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Across the Editor's Desk: Planting time: Where's your joy?

Agriculture.com Staff 05/18/2006 @ 8:00am

Over the years I've learned that farmers as a group hold more differing points of view than members of most other vocations and professions. Perhaps that's because farming includes so many and diverse enterprises as well as scale of operation and business styles.

So I shouldn't be surprised that farmers approach the spring planting season with greatly differing attitudes, too. For many of you, spring is not a season of great joy.

I learned that from an Ag Poll on Agriculture Online® (www. agriculture.com). Here's the question: What one word best describes your attitude at planting time?

Here are the six words and the percentage of responses, including those who listed "Other."

Untitled Document • Pressure - 27%
• Pleasure - 23%
• Hurry - 19%
• Worry - 15%
• Joy - 8%
• Freedom - 4%
• Other - 4%

The fact that 61% of those who responded to the poll chose pressure, hurry, and worry as their dominant attitude is worthy of reflection. It says perhaps nothing more than that farming is a big and risky business with huge gains or losses riding on a good start to the growing season.

Has planting season joy diminished as pressure has grown over the years? Maybe. Farmer-poet James Hearst, in 1951, opened his poem, "Invocation," with these words:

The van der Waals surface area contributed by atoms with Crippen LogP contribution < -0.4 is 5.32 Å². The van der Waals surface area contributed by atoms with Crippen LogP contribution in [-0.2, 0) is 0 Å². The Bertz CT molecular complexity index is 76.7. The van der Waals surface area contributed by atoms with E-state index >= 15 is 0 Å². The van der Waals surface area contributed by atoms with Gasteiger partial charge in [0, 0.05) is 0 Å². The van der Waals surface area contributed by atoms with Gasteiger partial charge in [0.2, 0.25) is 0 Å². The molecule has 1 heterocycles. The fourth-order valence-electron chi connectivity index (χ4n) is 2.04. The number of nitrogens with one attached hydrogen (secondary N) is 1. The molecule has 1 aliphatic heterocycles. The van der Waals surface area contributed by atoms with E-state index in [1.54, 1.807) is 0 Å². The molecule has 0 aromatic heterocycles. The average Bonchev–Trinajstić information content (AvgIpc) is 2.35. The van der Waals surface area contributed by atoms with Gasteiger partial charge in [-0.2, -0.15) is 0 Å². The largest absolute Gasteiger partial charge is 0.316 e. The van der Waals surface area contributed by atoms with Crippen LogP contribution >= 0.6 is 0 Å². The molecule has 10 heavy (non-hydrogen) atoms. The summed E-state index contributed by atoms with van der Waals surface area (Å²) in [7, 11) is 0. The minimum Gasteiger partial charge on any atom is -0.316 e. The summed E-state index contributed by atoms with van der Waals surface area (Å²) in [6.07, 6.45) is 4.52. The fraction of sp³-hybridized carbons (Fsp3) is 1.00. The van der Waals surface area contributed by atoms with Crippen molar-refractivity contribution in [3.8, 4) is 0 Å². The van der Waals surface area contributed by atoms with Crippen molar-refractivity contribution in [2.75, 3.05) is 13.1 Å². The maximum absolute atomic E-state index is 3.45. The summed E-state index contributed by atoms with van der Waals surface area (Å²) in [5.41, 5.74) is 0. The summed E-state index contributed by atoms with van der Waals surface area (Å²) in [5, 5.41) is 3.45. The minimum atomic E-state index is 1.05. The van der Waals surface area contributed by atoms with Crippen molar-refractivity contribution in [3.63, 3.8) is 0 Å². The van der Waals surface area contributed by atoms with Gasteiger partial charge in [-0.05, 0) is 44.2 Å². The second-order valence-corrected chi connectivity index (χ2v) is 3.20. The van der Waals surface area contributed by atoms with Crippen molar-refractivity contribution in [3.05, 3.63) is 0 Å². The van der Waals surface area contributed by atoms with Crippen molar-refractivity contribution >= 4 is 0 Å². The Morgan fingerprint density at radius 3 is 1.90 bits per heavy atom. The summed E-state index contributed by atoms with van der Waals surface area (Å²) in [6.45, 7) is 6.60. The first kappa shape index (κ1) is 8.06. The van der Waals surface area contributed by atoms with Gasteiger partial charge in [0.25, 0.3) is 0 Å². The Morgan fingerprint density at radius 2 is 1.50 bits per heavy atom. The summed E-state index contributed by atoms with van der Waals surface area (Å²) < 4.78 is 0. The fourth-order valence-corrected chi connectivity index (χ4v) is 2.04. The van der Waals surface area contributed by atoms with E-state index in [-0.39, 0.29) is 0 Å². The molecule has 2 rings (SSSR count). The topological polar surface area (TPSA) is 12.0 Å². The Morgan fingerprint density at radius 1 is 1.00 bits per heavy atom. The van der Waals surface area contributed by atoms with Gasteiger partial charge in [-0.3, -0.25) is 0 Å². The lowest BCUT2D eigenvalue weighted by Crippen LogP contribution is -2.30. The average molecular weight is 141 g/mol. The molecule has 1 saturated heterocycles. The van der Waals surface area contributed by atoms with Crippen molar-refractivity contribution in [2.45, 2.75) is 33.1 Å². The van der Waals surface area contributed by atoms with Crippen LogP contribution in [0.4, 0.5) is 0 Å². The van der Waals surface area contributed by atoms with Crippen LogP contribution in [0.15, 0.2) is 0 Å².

"Come, you farmers, let us sing together / let us sing of the passion for planting / we the sowers and growers / live for the rising shoot and the spread of root."

One of the respondents to the poll probably nailed the reality of planting season when he wrote of the six words, "All of the above each year."

Another poster summed up his bouncy attitude this way: "Joy when it's early and dry. Hurry to beat the rain. Worried after it rains if we can start again. Pressure to get done on time. Freedom when we are done."

Hearst acknowledges competing attitudes in his 1962 poem, "Spring on the Farm." It begins this way:

"The mixed emotions which I hold this spring / Grow from the farm's offense / Of tracking muddy footprints where the inward eye / Supposes dreams but finds that commonsense / Will be more use to me out in the slush."

Amid the planting season pressure, enjoy the adventure, too.

Loren Kruse can be reached at loren.kruse (at) meredith.com.

Over the years I've learned that farmers as a group hold more differing points of view than members of most other vocations and professions. Perhaps that's because farming includes so many and diverse enterprises as well as scale of operation and business styles.

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